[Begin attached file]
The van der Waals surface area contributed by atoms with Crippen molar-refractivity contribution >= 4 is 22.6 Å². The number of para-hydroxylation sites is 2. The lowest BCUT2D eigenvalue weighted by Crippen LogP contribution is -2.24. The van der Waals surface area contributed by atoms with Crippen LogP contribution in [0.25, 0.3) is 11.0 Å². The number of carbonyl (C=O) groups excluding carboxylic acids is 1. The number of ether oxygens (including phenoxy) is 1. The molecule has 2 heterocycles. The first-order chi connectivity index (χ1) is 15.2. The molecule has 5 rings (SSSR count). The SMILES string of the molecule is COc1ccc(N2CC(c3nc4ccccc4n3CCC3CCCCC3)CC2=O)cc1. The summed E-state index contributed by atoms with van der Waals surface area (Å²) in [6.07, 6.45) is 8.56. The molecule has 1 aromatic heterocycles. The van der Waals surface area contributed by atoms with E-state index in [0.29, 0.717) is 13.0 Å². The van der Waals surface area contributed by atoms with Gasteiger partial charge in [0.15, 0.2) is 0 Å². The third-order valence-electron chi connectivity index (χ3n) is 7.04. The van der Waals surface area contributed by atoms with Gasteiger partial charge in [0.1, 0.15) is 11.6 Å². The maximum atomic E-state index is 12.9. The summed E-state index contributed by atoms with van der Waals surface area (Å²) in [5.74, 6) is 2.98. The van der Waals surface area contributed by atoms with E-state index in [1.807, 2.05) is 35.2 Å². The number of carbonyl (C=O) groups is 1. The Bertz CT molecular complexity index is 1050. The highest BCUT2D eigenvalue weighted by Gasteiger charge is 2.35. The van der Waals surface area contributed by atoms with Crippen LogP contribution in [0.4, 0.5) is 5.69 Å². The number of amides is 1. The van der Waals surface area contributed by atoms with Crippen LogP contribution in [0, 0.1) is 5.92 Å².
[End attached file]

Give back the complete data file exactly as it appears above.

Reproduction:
The van der Waals surface area contributed by atoms with Crippen molar-refractivity contribution >= 4 is 22.6 Å². The number of para-hydroxylation sites is 2. The lowest BCUT2D eigenvalue weighted by Crippen LogP contribution is -2.24. The van der Waals surface area contributed by atoms with Crippen LogP contribution in [0.25, 0.3) is 11.0 Å². The number of carbonyl (C=O) groups excluding carboxylic acids is 1. The number of ether oxygens (including phenoxy) is 1. The molecule has 2 heterocycles. The first-order chi connectivity index (χ1) is 15.2. The molecule has 5 rings (SSSR count). The SMILES string of the molecule is COc1ccc(N2CC(c3nc4ccccc4n3CCC3CCCCC3)CC2=O)cc1. The summed E-state index contributed by atoms with van der Waals surface area (Å²) in [6.07, 6.45) is 8.56. The molecule has 1 aromatic heterocycles. The van der Waals surface area contributed by atoms with E-state index in [0.29, 0.717) is 13.0 Å². The van der Waals surface area contributed by atoms with Gasteiger partial charge in [0.15, 0.2) is 0 Å². The third-order valence-electron chi connectivity index (χ3n) is 7.04. The van der Waals surface area contributed by atoms with Gasteiger partial charge in [0.1, 0.15) is 11.6 Å². The maximum atomic E-state index is 12.9. The summed E-state index contributed by atoms with van der Waals surface area (Å²) in [5.74, 6) is 2.98. The van der Waals surface area contributed by atoms with E-state index in [1.807, 2.05) is 35.2 Å². The number of carbonyl (C=O) groups is 1. The Bertz CT molecular complexity index is 1050. The highest BCUT2D eigenvalue weighted by Gasteiger charge is 2.35. The van der Waals surface area contributed by atoms with Crippen LogP contribution in [0.4, 0.5) is 5.69 Å². The number of amides is 1. The van der Waals surface area contributed by atoms with Crippen LogP contribution in [0, 0.1) is 5.92 Å².